FEATURE — The term “LARC” — which stands for long-acting reversible contraceptives — isn’t really one you need to put into your medical vocabulary, but it is important to know about when choosing birth control.
Specifically, LARCs refer to intrauterine devices and subcutaneous implants such as Nexplanon. Looking at the topic on the internet, it is next to impossible to get accurate information about these.
Like all things medical, we are best served by looking for consensus opinions of large numbers of professionals or surveys and studies of large numbers of patients. Here are seven facts about LARCs that may help you choose a contraceptive that works for you:
1 – LARCs are highly effective. In fact, they are the most effective form of reversible contraception, and all have over a 99 percent success rate.
2 – Full fertility returns very quickly after removal.
3 – Aside from the Copper-T IUD, the other LARCs have some hormone (progesterone) in them that can make headaches, acne and depression worse in a small number of patients. These conditions are typically very treatable and do not require removal of the device.
4 – Women who have not had a baby and even women who have never been sexually active can have an IUD inserted. If the practitioner is experienced, it can be done very quickly with minimal discomfort.
5 – LARCs last from three to 10 years, depending on the type. In a survey, women who only wanted protection for one to two years and desired a LARC for contraception were found to be “highly satisfied.”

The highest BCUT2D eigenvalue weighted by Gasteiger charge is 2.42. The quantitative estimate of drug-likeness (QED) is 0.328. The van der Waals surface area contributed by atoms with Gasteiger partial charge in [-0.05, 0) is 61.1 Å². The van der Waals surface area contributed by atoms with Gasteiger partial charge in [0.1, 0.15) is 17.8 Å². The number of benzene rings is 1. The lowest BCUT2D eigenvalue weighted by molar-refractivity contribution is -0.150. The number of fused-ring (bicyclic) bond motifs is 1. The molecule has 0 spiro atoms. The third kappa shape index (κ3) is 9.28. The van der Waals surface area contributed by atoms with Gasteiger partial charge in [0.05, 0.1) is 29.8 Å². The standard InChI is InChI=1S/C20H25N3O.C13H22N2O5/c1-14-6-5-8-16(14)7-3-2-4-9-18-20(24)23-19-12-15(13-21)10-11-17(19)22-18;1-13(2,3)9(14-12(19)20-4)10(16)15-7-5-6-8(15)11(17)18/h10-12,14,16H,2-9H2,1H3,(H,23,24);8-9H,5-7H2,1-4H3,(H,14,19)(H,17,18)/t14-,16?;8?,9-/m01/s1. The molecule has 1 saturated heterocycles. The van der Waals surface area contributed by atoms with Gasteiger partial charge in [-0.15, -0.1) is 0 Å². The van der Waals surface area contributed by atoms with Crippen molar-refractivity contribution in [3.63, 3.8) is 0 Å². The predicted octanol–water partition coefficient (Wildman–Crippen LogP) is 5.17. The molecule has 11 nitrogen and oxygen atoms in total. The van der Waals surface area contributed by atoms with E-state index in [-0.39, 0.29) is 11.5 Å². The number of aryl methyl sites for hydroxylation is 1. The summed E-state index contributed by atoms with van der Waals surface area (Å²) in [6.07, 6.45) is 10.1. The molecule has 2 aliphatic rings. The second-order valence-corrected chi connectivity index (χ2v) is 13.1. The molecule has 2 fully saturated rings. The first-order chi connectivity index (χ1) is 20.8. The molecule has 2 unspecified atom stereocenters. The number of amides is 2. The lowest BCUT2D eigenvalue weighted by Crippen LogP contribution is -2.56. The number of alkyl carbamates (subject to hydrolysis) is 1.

6 – Abnormal bleeding is the most common reason to discontinue a LARC. There are ways to iron out some of these annoyances with low-dose estrogen or even a short-term, low-dose birth control pill. The key is to let your doctor know early on about abnormal bleeding that is annoying you.
7 – IUDs don’t suppress ovulation, but Nexplanon does. If ovulation pain is an issue, Nexplanon is the best LARC for that.
If you are very sensitive to any hormones at all, the Copper-T may be your best choice, though progesterone IUDs have a very low systemic level of progesterone. And the progesterone IUDs will almost always make cycles either scant or gone altogether.
Hopefully these facts help make your decisions easier. When it comes to birth control, be careful reading blogs or watching videos from individuals or friends.
- Dr. Sean Lynn practices at St. George Women’s Health Center in St. George | Telephone: 435-218-7770.
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